The youngster will keep one eye on Gibraltar 2019 through the early summer months, but the season as a whole will be devoted to building up a dazzling racing CV and hopefully grabbing the attention of a professional team.
As the season progresses, the final-year Elizabeth College sixth-former hopes to increase his profile by earning entry – and the results to match – in some of the UK’s most competitive road races.
‘Once I’ve done my A-levels and I’ve done the Games, I’m going to race as much as possible,’ said Culverwell.
‘It’s all about trying to get noticed by a pro team so they take you on and you can hopefully get a contract.
‘Even if I don’t get a Continental-level pro team, I could go onto a slightly smaller team in the UK, where I can then race pro-amateur races across Europe.
‘I’m trying to make a career out of it if possible, which is why I’m taking a gap year before university – to see if I can make it professionally.’
But it’s a long road ahead and the Guernseyman is currently making a bit of a name for himself at National B level.
He will represent Team Estera alongside James Roe at tomorrow’s Coalville Wheelers Road Race, where a full Vitus Pro team stands out among a wealth of professional opposition.
Olympic champion track cyclist Ed Clancy is the headline rider, although former World Tour man Scott Thwaites also features in Vitus’ impressive roster.
Not that this kind of competition is anything too unfamiliar for the youngster.
Culverwell has already competed among the pro outfits twice this season, taking sixth at the Perfs Pedal season opener and third at Severn Bridge, and is hopeful of another great result.
‘This one’s looking much the same and I imagine it will be a very intense race all the way through,’ he said.
‘It will be very tough, but hopefully it will go well for us.’
When Culverwell decides to race on local roads, he’s virtually unstoppable.
Roe and Co. have given him some company but he always has an extra gear when it is required.
Having won one time trial and both road races so far this year, he is vocal about the training benefits of local events.
‘You never go as hard in training as you can in a race when you’ve got a number on your back,’ said Culverwell.
‘It’s great to have planned it so that when I’m not racing in the UK, there’s road races on over here that I can do, and I can use these for training.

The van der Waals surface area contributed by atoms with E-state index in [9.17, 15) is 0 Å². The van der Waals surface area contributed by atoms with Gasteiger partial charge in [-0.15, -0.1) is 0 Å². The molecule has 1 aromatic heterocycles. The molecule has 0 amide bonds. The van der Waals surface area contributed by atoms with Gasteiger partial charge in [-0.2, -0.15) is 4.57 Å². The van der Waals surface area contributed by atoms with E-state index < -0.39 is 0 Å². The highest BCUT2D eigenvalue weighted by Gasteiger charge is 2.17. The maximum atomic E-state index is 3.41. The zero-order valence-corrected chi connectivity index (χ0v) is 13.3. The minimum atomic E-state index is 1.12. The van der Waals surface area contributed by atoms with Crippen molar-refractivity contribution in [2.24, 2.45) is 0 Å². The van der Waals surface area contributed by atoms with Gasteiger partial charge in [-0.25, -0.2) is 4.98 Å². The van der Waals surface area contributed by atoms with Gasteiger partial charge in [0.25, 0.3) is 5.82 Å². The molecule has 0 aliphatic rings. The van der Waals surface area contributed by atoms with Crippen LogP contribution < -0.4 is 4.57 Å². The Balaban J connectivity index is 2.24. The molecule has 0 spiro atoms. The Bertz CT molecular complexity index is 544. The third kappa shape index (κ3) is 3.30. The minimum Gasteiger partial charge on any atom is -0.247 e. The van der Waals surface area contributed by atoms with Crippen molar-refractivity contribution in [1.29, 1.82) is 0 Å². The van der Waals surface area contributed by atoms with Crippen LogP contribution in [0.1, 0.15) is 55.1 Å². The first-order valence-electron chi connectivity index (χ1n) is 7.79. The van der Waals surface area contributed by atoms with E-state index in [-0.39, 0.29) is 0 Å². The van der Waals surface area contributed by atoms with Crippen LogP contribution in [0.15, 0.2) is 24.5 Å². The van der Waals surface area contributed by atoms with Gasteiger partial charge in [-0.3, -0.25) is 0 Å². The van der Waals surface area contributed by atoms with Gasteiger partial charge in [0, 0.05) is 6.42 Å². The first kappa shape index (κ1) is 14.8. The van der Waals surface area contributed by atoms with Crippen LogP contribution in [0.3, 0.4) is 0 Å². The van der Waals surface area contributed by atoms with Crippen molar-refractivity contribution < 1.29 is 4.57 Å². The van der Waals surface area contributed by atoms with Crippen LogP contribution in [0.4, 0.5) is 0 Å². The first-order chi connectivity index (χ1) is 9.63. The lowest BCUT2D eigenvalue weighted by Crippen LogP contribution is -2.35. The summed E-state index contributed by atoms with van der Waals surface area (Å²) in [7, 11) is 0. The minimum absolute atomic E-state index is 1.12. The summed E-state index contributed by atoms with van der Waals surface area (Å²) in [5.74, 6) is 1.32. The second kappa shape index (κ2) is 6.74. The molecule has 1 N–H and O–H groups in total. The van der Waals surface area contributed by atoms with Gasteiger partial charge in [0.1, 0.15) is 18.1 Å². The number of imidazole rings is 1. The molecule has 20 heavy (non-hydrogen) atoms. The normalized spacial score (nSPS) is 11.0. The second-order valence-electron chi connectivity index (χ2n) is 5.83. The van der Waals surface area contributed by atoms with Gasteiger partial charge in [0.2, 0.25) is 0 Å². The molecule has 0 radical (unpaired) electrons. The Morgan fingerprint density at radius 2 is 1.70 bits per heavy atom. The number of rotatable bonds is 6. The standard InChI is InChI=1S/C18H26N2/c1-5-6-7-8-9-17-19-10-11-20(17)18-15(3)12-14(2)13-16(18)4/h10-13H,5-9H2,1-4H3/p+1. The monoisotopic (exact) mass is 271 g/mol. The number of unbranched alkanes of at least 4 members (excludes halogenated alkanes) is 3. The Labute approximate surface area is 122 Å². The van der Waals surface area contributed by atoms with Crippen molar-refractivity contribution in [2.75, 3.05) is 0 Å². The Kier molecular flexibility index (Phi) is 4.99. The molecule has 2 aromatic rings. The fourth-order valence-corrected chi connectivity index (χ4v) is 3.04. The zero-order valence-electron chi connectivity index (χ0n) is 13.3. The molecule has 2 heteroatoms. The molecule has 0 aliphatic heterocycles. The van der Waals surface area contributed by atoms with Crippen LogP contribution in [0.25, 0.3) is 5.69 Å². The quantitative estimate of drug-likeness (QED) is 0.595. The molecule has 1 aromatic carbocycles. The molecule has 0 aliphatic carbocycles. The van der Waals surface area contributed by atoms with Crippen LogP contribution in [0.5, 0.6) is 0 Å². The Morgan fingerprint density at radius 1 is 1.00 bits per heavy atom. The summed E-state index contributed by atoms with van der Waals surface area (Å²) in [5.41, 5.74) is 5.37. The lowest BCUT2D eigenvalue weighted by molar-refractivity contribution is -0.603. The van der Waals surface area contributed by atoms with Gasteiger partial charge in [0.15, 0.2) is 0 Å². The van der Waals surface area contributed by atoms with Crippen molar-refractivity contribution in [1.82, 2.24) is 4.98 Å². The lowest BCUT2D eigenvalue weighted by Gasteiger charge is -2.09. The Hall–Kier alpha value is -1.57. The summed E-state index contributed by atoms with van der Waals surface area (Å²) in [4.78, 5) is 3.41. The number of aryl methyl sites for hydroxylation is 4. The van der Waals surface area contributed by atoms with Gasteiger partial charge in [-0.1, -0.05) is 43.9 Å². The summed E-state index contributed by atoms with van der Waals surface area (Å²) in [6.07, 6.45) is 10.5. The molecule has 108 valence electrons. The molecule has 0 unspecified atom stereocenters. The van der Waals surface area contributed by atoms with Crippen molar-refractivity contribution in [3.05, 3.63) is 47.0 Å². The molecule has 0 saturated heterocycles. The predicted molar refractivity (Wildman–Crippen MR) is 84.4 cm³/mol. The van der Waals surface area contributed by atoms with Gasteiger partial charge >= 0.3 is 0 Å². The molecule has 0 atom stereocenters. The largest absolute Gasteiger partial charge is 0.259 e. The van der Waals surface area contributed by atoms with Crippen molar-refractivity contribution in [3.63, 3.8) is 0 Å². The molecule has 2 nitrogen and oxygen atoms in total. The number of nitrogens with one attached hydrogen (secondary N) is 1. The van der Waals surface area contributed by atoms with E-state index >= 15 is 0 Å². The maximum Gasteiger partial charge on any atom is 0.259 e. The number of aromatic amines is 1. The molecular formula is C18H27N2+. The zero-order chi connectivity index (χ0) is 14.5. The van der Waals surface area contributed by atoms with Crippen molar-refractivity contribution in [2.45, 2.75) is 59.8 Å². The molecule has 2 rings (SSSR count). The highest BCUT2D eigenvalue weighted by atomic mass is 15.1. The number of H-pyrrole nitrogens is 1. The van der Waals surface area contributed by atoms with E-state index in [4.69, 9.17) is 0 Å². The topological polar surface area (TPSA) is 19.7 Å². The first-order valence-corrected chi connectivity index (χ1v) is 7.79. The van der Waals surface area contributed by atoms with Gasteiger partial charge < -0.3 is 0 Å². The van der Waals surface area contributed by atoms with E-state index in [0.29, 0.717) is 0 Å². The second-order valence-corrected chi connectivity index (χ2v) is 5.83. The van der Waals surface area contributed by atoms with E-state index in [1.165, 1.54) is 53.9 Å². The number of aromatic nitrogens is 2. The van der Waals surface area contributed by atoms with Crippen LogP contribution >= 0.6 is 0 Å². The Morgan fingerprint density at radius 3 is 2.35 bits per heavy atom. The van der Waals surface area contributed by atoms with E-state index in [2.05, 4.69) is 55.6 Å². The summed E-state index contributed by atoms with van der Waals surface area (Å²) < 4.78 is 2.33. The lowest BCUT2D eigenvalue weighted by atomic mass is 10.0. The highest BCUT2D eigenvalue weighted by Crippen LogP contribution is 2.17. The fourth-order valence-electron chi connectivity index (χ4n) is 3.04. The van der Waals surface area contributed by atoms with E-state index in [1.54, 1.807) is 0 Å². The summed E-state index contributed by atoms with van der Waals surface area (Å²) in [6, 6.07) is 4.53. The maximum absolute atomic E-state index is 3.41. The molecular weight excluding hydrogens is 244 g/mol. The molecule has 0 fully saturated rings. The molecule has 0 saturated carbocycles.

‘You develop your race-craft and just push yourself to make you stronger for when you race in the UK.’
The shift from winter mountain biking back onto road racing has, of course, featured significant alterations in training.
‘I was doing over winter a lot of base miles, a lot of longer efforts and I’ve now transitioned into some shorter, more lactate-based sessions to try and increase my lactate threshold,’ said Culverwell.
‘I do a hard turbo focusing on that on a Tuesday and I still have some long 10-minute efforts, because it’s still fairly early-season, on a Thursday – but that may change soon.
‘My rides on the weekend are building in intensity and my general rides I’m riding my endurance pace for, I’m upping that to the top end of my endurance zone to make it a bit harder.’
Culverwell also anticipates some time off racing next month to visit Majorca for his first-ever training camp.
‘It will hopefully be nice warm weather, which will help prepare for Gibraltar in the summer, and it will be nice to get a change of scenery,’ he added regarding the expedition with coach Adey Dent and Legro’s Training Camp.
‘They’ve got some epic climbs over in Majorca, so it should make for some great training out there.’
Following some downtime for exams, he hopes to contest the National U23 Road Champs a week prior to Gibraltar.
The National B fixtures will continue for the next few months, but the post-Games period is when he hopes to hit full flow and earn a few National A places.
‘I’m happy with how I’ve started this season, especially as those races were so early,’ said Culverwell.
‘Hopefully because I’ve done quite well in esteemed company, I’ll be able to get a bit of a wild card entry as a sole rider into those National As.’
Not one to miss the wider picture, star student Culverwell has considered a top-flight sports university as back-up, but he’s determined to make the cycling dream come true.
‘It’s likely it may not work out, but I will always regret it if I don’t try it,’ he added.
‘It’s now or never really – it’s not something you can really come back to in 10 years.’